Welcome to the Amathole Museum's new website! The launch coincides with the commemoration of the death of Huberta: the famous wandering hippopotamus exactly 81 years ago. This is not mere coincidence - Huberta is the Amathole Museum's most famous exhibition and therefore should take pride of place on the museum's website as well.
Our new-look, user-friendly website boasts with a new picture gallery, a research tool for schools and researchers alike and a facebook application has been added for your convenience. We will use the website as an effective communication tool where we will keep you updated on our latest programmes, exciting events, Friends of Museum outings and community engagements.
The Amathole Museum is the home of Huberta, the world's most famous hippopotamus. More than seventy five years after her death, young and old are still captivated by the story of her wanderings.
Huberta's probable birthplace was in northern KwaZulu Natal. In 1928 she first came to public notice and during the course of her 21/2 year journey, frequently made headline news.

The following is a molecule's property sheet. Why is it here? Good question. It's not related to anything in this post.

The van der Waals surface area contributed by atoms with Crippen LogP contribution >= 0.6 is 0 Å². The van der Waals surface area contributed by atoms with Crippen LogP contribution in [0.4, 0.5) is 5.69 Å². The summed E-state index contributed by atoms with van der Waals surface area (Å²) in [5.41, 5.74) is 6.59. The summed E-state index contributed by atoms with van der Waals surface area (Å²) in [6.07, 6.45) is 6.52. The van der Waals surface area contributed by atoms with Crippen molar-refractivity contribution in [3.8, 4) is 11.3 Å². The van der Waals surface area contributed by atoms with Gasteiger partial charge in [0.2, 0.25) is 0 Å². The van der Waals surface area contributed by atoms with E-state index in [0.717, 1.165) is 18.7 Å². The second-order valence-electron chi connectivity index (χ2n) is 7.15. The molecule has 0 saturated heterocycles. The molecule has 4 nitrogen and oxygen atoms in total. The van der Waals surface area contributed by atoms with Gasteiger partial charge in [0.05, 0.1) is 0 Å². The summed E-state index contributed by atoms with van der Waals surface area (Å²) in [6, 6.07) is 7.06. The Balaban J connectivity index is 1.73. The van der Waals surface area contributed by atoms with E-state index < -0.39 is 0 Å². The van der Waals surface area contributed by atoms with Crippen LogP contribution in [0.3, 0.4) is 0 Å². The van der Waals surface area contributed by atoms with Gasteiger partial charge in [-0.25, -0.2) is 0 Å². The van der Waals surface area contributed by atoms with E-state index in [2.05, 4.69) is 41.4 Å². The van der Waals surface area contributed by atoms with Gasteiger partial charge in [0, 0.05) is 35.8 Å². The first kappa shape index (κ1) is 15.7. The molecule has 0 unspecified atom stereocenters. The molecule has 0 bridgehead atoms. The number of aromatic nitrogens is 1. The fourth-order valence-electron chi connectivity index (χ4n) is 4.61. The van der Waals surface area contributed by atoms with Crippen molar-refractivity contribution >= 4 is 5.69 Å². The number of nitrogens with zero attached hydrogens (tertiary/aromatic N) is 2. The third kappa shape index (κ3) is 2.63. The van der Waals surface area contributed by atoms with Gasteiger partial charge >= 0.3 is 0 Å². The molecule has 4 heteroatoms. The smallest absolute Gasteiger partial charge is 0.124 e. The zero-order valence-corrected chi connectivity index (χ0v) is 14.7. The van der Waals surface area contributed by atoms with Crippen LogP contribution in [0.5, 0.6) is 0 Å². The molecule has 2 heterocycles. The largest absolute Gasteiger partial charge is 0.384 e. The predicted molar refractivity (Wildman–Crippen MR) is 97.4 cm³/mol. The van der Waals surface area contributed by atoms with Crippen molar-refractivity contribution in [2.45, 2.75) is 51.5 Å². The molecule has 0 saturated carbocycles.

The Amathole Museum has its origins in the King William's Town Naturalist Society founded in 1884. The Society's collections quickly outgrew temporary accommodation in the Council Chambers and Public Library.
From these small beginnings, the museum grew. It is the major attraction for visitors to King William's Town and also serves the local community.
The original museum building today forms the eastern wing of the Amathole Museum complex. It was officially opened to the public in October 1898 as The Museum of Natural History. A major extension to the building, linking it to the Public Library, was completed in 1953. The Wesleyan Church (photo), and Post Office buildings were incorporated in the early 1980's to house the growing museum.